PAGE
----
A lot of people who comb through movie news will recognize Lawrence Kasdan’s name next to all the Star Wars developments that have been pouring out in the past two weeks. Some will know the franchise (as well as Indiana Jones) as his legacy while others would point to his intimate portrayals of life’s difficulties in movies like Grand Canyon and The Big Chill.
He’s gone through eras of great prolificness and droughts where work seemed impossible to find, and after four decades, he’s amassed a great amount of wisdom and expertise. He’s also in the unique position of abandoning (and being all but abandoned by) the studio system years after having been a mid-wife to massive franchises.
So here’s a bit of free film school (for fans and filmmakers alike) from the man who told us who Luke’s father was.
Don’t Forget Humor
“I want everything I do to have humor in it, because it seems to me that all of life has that. Even the most dire situation – sometimes those are the most close to hysteria …”
Surely there’s a limit to this, and there are some phenomenal, bleak movies, but there are far more movies where a distressing scenario turns everyone into stone statues instead of human beings. Sometimes a bit of humor within the framework of a hopeless situation is exactly what we need as an audience to remember why the heroes go on fighting the good fight. Brooding can be tiresome, and forgetting about comic moments also cuts out a huge element of the human experience. It can also make depressing parts more powerful by contrast, so try to remember that there’s humor to be found in just about everything.
Comfort is the Death of Artistic Freedom
“You see, that’s the trap, becoming a slave to your lifestyle. Then you’ve given up the power. You can’t fight the power if you’ve given them the power. If that becomes your priority, which is understandable when people reach middle age, they become used to a very comfortable lifestyle that is enviable because you get to do work you like and then you’re well-remunerated for it. But when that becomes the priority, you’re dead meat as an artist, because you no longer control your destiny. The only way to control your destiny is to not need things…I’ve got as many weaknesses as anybody, but what I can’t buy is people complaining that they have to do this kind of work. Why do they have to? In Hollywood, I think you can make almost any kind of movie if you’re passionate about it.”
Emerging from the late 1970s, an era that Kasdan clearly sees (as do many) as the golden age of storytelling in Hollywood, he has a lot to say about how the situation has devolved into a corporate trap where box office is what determines the worth of a film instead of how challenging or well-executed it is. Ironically, Kasdan was involved in the very films – Empire Strikes Back and the Indiana Jones franchise – whose financial returns urged studios to go down the path that he now despises. His early success is exactly what eventually kept him from taking his later, more personal films to the studio system.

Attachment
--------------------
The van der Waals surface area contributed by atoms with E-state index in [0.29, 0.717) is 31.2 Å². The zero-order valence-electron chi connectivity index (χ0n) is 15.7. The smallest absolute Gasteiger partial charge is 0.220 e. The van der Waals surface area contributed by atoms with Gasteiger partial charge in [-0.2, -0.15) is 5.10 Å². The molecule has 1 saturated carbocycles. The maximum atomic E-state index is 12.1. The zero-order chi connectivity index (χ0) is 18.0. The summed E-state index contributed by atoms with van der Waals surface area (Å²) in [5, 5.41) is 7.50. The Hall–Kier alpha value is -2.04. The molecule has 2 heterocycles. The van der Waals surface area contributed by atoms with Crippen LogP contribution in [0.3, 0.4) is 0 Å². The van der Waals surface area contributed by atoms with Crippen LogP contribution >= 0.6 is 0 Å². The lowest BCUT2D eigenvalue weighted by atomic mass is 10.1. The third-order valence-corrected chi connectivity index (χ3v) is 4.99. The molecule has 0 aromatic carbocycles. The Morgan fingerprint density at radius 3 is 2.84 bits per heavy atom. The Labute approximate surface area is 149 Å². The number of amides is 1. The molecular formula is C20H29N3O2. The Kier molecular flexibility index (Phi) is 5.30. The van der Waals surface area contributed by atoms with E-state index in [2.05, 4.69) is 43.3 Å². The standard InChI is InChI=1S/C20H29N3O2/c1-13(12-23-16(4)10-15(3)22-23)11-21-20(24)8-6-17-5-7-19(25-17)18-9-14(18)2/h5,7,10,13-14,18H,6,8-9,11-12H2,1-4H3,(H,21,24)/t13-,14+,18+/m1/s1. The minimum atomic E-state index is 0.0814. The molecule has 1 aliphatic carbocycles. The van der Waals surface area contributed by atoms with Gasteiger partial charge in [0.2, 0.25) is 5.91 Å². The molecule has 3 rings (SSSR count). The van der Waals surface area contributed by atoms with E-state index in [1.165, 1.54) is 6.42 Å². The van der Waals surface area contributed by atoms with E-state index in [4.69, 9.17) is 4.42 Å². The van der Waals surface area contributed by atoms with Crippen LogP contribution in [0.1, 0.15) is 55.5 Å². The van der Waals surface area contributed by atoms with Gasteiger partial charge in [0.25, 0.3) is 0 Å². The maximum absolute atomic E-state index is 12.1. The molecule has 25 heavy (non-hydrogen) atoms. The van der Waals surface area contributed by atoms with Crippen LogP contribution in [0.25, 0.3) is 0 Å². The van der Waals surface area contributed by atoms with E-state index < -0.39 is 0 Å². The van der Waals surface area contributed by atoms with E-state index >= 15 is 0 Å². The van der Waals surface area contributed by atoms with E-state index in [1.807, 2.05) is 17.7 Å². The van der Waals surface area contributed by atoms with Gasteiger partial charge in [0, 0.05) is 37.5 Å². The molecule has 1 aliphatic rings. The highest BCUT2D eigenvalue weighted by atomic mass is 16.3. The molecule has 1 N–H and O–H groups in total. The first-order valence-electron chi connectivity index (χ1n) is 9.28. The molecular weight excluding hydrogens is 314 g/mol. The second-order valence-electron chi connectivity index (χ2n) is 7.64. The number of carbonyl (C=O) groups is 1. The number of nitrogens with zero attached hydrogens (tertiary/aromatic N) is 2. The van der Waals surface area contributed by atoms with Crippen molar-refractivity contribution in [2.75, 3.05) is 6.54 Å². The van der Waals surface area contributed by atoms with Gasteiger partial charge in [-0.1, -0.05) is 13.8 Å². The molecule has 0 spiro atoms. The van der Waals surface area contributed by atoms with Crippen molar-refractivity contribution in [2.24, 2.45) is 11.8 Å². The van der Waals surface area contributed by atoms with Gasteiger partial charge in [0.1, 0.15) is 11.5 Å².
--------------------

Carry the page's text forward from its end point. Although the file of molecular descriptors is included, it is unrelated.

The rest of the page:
Be Prepared to Serve a Larger Vision
If you’re not planning on being an isolated auteur with 100% control:
It Doesn’t End After Graduation
“Being a writer is like having homework every night for the rest of your life.”
You’ll Probably Have to Choose Between Personal Statements and Popularity
“Truffaut said that when what you’re interested in matches up with the public, it’s an accident. It’s so true. It’s all timing and gestalt. If you’ve had the luxury of expressing something personal, and no one goes, that’s not a shock. If it’s personal, and people go, that’s the shock.”
Very, very few filmmakers have been able to make movies that are close to the heart and the cash register. Kasdan has arguably made both kinds of movies, but not at the same time. No doubt that’s where he’s coming from here, but the division between personal and professional can also be a strength. After critics and audiences panned Dreamcatcher, Kasdan was asked in the above-linked interview if he was wounded. He responded, “Wounded career-wise, but not so much personally. I’ve been personally wounded by other movies, where I’d written it, and thought, ‘Oh, God, the world’s not interested in what I’m interested in.’ With Dreamcatcher, the career was hurt. I was planning to do The Risk Pool with TomHanks. I had written the script from a great book by Richard Russo (Nobody’s Fool). And it didn’t happen. Then another one didn’t happen. Meanwhile, two years have passed here, two have passed there. That’s how you’re wounded.”
The other lesson there is that you might find great success, but it too can disappear.
If Hollywood isn’t Speaking Your Language, Search Somewhere Else
What Have We Learned
Maybe for this entry, this segment should be called “What We Should Remember.” Kasdan has played the long game, but even though he’s made some incredible films, he’s just now coming off of 9-year stint where he couldn’t find a way to direct, and that most-recent movie (Darling Companion) has only found modest respect. He’s a filmmaking rarity, and his career intelligence emerges from experiencing every side of success.
His work is also a testament to the lesson that all commercial situations shift. The film industry of today won’t be the film industry of 2030, just as the industry of 1980 didn’t survive to see today. Make your choices, never get comfortable and only take it personally when the art is personal.
And maybe impressing George Lucas isn’t a bad idea either.